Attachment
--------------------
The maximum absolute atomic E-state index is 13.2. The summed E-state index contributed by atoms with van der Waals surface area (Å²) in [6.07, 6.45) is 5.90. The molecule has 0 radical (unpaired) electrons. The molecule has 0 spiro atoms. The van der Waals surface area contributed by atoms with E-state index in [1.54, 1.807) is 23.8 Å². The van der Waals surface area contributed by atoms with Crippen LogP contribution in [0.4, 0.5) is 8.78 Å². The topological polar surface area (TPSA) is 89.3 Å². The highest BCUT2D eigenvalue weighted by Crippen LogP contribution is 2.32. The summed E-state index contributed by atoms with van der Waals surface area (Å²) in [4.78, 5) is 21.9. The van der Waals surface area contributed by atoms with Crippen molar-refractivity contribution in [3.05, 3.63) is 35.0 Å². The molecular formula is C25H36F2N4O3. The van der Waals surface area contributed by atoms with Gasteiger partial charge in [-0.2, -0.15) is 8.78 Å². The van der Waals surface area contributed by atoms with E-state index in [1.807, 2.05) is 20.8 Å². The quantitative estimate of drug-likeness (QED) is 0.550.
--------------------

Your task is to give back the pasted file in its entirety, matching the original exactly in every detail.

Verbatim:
The maximum absolute atomic E-state index is 13.2. The summed E-state index contributed by atoms with van der Waals surface area (Å²) in [6.07, 6.45) is 5.90. The molecule has 0 radical (unpaired) electrons. The molecule has 0 spiro atoms. The van der Waals surface area contributed by atoms with E-state index in [1.54, 1.807) is 23.8 Å². The van der Waals surface area contributed by atoms with Crippen LogP contribution in [0.4, 0.5) is 8.78 Å². The topological polar surface area (TPSA) is 89.3 Å². The highest BCUT2D eigenvalue weighted by Crippen LogP contribution is 2.32. The summed E-state index contributed by atoms with van der Waals surface area (Å²) in [4.78, 5) is 21.9. The van der Waals surface area contributed by atoms with Crippen molar-refractivity contribution in [3.05, 3.63) is 35.0 Å². The molecular formula is C25H36F2N4O3. The van der Waals surface area contributed by atoms with Gasteiger partial charge in [-0.2, -0.15) is 8.78 Å². The van der Waals surface area contributed by atoms with E-state index in [1.807, 2.05) is 20.8 Å². The quantitative estimate of drug-likeness (QED) is 0.550.